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US lawmaker blasts edu aid to Pakistan
 
 
 


WASHINGTON - Why is the US funding higher education for its ‘Benedict Arnold ally’ Pakistan when the Pentagon is cutting tuition assistance for American troops?
That’s the question Rep Ted Poe, R-Texas, asked as he prepared to introduce a bill Tuesday to give Pakistan aid the ‘sequester’ treatment - halting the money until US tuition assistance is restored.
“Why are we funding education programs for our Benedict Arnold ally when we can’t fund - or don’t fund - the education for our military? And to Pakistan of all places, where hatred for America is at its highest. Washington should watch its spending and prioritise,” Poe said on the floor Monday. “It’s time, Mr Speaker, to sequester Pakistan.”
Poe is the latest congressional lawmaker to try and short-circuit the tuition assistance cuts, which the administration began to make in light of the sequester. Last week, Sens. Jim Inhofe, R-Okla., and Kay Hagan, D-NC, also introduced an amendment to a budget bill to restore the program. Poe described the cost of the program as 0.1 per cent of the Defense Department’s budget, and one that has helped graduate 50,000 individuals.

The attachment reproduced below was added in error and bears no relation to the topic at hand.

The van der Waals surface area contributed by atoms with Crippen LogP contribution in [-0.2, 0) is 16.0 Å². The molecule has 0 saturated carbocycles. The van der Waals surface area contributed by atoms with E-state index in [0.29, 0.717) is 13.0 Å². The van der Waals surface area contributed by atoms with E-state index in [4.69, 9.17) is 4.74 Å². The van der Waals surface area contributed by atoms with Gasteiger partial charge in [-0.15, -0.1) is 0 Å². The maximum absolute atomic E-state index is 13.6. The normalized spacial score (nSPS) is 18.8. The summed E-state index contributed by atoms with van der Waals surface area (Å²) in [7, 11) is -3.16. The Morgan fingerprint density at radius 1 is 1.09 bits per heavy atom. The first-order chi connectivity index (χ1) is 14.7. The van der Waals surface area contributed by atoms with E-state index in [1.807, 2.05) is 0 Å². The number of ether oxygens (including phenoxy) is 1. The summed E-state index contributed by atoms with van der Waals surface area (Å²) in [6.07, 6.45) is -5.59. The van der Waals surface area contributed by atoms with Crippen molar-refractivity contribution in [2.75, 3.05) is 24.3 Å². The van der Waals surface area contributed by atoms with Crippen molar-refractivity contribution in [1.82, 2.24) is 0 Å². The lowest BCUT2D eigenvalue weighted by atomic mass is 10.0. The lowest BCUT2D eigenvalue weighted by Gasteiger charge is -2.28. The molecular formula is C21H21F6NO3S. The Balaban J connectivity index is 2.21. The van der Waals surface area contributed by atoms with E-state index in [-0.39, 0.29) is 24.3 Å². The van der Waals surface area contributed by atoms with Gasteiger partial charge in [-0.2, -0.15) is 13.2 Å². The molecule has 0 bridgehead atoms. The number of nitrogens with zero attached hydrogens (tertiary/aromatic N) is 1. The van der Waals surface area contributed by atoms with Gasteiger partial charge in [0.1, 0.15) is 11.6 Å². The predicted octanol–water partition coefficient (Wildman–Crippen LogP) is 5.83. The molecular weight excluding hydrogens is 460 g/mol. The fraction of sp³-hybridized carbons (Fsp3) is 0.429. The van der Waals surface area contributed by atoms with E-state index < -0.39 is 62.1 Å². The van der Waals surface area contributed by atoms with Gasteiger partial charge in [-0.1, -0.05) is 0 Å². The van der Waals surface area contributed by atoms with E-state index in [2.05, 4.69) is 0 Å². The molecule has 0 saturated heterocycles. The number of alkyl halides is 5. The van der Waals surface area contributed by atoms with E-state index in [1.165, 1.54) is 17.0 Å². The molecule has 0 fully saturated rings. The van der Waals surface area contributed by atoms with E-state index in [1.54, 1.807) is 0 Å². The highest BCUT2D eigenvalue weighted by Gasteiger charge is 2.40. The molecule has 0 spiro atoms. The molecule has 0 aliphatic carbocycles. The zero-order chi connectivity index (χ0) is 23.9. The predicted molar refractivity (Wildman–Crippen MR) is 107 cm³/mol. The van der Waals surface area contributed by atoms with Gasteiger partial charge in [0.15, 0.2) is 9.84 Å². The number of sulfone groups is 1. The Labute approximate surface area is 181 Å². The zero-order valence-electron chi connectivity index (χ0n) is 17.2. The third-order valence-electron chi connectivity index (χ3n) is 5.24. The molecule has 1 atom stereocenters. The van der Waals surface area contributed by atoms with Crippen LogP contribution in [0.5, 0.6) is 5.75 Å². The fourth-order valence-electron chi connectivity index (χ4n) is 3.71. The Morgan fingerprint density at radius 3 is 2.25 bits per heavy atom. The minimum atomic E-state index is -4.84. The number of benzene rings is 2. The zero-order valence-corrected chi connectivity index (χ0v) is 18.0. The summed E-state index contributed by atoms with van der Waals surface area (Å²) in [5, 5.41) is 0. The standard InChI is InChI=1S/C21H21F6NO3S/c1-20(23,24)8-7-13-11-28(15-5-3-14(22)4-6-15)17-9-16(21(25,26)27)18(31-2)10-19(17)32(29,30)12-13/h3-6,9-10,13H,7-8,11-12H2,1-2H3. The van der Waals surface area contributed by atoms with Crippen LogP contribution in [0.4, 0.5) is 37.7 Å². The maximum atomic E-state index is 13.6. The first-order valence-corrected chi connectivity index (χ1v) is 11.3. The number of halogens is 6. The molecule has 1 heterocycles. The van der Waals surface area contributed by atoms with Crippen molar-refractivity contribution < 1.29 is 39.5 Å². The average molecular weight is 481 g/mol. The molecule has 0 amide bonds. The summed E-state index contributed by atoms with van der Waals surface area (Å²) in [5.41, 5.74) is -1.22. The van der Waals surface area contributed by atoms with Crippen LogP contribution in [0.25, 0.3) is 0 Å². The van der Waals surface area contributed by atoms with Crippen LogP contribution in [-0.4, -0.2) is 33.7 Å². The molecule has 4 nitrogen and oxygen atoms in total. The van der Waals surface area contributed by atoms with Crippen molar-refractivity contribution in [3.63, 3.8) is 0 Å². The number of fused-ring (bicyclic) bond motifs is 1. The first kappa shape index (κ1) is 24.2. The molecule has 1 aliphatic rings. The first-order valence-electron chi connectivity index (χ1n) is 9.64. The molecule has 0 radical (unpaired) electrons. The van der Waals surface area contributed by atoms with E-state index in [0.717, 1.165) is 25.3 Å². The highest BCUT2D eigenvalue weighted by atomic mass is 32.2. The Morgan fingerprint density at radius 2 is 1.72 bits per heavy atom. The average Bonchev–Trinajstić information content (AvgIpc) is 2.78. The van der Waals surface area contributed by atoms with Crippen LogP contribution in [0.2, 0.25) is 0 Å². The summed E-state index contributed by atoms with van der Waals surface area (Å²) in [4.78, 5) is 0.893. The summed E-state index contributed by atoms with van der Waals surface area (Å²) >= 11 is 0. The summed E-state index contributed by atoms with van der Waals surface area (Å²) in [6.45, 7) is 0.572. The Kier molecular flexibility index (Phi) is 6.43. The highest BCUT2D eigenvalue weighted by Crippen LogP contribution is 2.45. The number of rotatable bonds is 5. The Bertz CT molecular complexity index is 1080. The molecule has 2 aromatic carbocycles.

He said the Marines spent roughly $47 million from the program last year — comparing that to the $12.7 million spent on higher education in Pakistan.
“And that’s not all,” Poe said. “Since the sequester, the administration has approved $37 million in foreign aid to Pakistan.” The figure on higher education aid represents just a fraction of the $47.2 million the US spent on education and social services aid to Pakistan in fiscal 2012.
The US spent a total of $370 million on all forms of aid to Pakistan that year - which also represents just a fraction of the total amount obligated.
The aid outrage is similar to that over $250 million in aid recently announced for Egypt.
Several branches of the military have pulled back on tuition assistance since the sequester took effect March 1.
The Marine Corps said in a statement last week that it is trying to preserve ‘essential programs’ and that leadership “remains committed to providing opportunities to Marines as they pursue their educational goals.”
“Education counselors are available to assist Marines with their education choices including providing information about other education programs,” the statement said, noting there are “other education funding options such as the GI Bills, grants, scholarships and loans that can support a broader continuum of learning and educational goals.”

 
 
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